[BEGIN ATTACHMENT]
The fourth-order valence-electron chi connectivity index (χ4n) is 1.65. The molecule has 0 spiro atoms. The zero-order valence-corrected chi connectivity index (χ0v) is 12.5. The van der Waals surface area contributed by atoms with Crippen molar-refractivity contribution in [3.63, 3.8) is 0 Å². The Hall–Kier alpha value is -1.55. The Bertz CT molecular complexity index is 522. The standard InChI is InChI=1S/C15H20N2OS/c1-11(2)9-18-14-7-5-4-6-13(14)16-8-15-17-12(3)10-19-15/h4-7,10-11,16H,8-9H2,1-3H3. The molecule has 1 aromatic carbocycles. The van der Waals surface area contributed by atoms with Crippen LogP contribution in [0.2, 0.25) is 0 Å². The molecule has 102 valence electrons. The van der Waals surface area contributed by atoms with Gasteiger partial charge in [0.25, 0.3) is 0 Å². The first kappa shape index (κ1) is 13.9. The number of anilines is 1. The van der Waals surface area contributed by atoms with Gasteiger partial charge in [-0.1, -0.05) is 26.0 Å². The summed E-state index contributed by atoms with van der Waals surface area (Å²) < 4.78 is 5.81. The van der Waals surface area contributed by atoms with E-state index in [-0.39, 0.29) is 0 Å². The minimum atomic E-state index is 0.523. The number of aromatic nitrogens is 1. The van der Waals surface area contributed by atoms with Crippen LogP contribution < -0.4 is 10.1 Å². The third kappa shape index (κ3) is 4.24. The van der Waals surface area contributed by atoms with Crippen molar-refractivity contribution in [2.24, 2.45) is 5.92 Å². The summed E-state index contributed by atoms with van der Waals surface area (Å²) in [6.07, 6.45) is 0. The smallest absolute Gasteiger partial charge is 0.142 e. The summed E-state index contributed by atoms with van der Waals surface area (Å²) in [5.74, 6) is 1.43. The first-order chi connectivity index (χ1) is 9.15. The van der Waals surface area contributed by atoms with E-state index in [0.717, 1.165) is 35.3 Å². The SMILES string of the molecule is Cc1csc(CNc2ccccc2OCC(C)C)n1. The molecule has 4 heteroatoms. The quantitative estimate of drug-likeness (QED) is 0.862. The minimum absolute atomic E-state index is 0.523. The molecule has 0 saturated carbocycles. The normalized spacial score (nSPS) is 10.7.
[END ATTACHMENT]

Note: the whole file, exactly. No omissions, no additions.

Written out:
The fourth-order valence-electron chi connectivity index (χ4n) is 1.65. The molecule has 0 spiro atoms. The zero-order valence-corrected chi connectivity index (χ0v) is 12.5. The van der Waals surface area contributed by atoms with Crippen molar-refractivity contribution in [3.63, 3.8) is 0 Å². The Hall–Kier alpha value is -1.55. The Bertz CT molecular complexity index is 522. The standard InChI is InChI=1S/C15H20N2OS/c1-11(2)9-18-14-7-5-4-6-13(14)16-8-15-17-12(3)10-19-15/h4-7,10-11,16H,8-9H2,1-3H3. The molecule has 1 aromatic carbocycles. The van der Waals surface area contributed by atoms with Crippen LogP contribution in [0.2, 0.25) is 0 Å². The molecule has 102 valence electrons. The van der Waals surface area contributed by atoms with Gasteiger partial charge in [0.25, 0.3) is 0 Å². The first kappa shape index (κ1) is 13.9. The number of anilines is 1. The van der Waals surface area contributed by atoms with Gasteiger partial charge in [-0.1, -0.05) is 26.0 Å². The summed E-state index contributed by atoms with van der Waals surface area (Å²) < 4.78 is 5.81. The van der Waals surface area contributed by atoms with E-state index in [-0.39, 0.29) is 0 Å². The minimum atomic E-state index is 0.523. The number of aromatic nitrogens is 1. The van der Waals surface area contributed by atoms with Crippen LogP contribution < -0.4 is 10.1 Å². The third kappa shape index (κ3) is 4.24. The van der Waals surface area contributed by atoms with Crippen molar-refractivity contribution in [2.24, 2.45) is 5.92 Å². The summed E-state index contributed by atoms with van der Waals surface area (Å²) in [6.07, 6.45) is 0. The smallest absolute Gasteiger partial charge is 0.142 e. The summed E-state index contributed by atoms with van der Waals surface area (Å²) in [5.74, 6) is 1.43. The first-order chi connectivity index (χ1) is 9.15. The van der Waals surface area contributed by atoms with E-state index in [0.717, 1.165) is 35.3 Å². The SMILES string of the molecule is Cc1csc(CNc2ccccc2OCC(C)C)n1. The molecule has 4 heteroatoms. The quantitative estimate of drug-likeness (QED) is 0.862. The minimum absolute atomic E-state index is 0.523. The molecule has 0 saturated carbocycles. The normalized spacial score (nSPS) is 10.7.